Getting down to playing the library soon reveals what all the fuss is about: simply put, this is a glorious‑sounding electric piano. The character is bright, generous and open, with a treble that sings out, even when playing quietly, and a low tenor register with that tremendous fibrous, complex, sustaining presence that’s somehow the epitome of the Rhodes sound. Individual notes have masses of life within them, which makes for a remarkable feeling of responsiveness and involvement.

Getting down to playing the library soon reveals what all the fuss is about: simply put, this is a glorious‑sounding electric piano.

Dynamic response is also top class. There’s no discernible velocity switching, and while gentle playing retains plenty of presence and warmth, more energetic efforts naturally brighten and saturate without any harshness of tone or unwanted mechanical noise. This is not a Rhodes that ‘barks’ the same way some do, it’s worth pointing out, but its tone can of course be roughened as much as you like by running it through an amp/speaker simulator or distortion. Interestingly, too, the starting‑point balance of tone is somewhat bass‑light. But that helps avoid the murkiness that plagues lesser examples, and the sound takes the on‑board EQ in a natural way, to provide plenty of low‑end oomph when required.

The Famous E's effects section.The Famous E's effects section.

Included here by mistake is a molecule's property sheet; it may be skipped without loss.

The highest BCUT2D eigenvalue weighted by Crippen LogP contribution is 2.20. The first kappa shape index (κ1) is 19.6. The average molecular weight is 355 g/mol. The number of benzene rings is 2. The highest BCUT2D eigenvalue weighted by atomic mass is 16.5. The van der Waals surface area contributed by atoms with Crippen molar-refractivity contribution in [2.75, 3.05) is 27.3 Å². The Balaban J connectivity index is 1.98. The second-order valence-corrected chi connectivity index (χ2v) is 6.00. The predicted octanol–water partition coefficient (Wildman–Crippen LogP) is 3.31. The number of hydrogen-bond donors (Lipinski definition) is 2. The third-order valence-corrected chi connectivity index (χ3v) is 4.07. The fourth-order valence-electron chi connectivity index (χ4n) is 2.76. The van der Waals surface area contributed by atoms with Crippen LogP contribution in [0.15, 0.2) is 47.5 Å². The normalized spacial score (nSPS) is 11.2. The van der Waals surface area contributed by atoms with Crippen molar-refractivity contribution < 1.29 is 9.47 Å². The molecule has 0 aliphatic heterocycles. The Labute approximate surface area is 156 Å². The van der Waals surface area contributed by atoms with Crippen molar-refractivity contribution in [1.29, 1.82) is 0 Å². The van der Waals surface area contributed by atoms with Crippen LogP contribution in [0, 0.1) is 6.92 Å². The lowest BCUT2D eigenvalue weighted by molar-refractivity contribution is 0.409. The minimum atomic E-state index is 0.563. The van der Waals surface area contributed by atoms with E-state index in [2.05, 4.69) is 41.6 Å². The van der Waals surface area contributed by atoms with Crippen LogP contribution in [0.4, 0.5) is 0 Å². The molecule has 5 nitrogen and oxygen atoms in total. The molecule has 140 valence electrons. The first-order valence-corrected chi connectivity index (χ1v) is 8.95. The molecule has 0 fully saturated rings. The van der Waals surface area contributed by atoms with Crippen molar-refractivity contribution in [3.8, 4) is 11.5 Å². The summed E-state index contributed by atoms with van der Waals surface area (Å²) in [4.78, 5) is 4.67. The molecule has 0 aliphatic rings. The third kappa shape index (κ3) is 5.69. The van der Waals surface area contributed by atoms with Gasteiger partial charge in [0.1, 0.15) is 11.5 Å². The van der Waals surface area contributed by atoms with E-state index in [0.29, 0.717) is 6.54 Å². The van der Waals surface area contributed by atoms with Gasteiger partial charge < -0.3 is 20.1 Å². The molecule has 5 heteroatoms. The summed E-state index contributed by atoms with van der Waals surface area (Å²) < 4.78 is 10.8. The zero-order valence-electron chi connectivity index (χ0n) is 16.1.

The effects are all useful, but those on the main Perform page, the Tremolo and Chorus, are particularly sophisticated. They use a custom DSP approach that relies on scripting features rather than Kontakt’s built‑in DSP routines. As a result the tremolo is more uneven and somehow organic (in an old‑school electronics sort of way) than what could be achieved with your typical synth LFO, and the choruses are notably warm and liquid. These are inspired by different modes of two Boss pedals, and complement a more synthetic and sparkly digital alternative. A quirk of the Kontakt programming is that effect parameter tweaks or mode changes don’t kick in until all sounding notes have been released, which can cause confusion if you’re trying to dial your tone as you play. In practice it’s not a serious limitation, and the behaviour is apparently already improved in a forthcoming update which will also add on‑board amp and speaker modelling.


There are of course other sampled and modelled Rhodes out there, and for some perspective I loaded a few leading contenders alongside. All subjective of course, but for me the best modelled competition offered similar responsiveness but couldn’t match the timbral complexity. Meanwhile, none of the multisampled alternatives had such an immediately attractive and vivacious character, despite various strengths of their own.

So what we have here may just be a single MkI, but it’s a spectacularly good one: it seems all that hype about the original ‘E’ is justified! Vibey, responsive, sophisticated and effortlessly inspiring, this is a great electric piano library.


  • A fundamentally very attractive, warm and open tone quality.
  • Simultaneously precise, in sound and implementation, yet full of character.
  • Excellent tremolo and chorus.
  • Plenty of possibilities for more creative tone shaping.


  • Delayed‑effect parameter tweaks take a little getting used to.


One of the best, if not the best, sampled Rhodes pianos currently available.


$179 including VAT.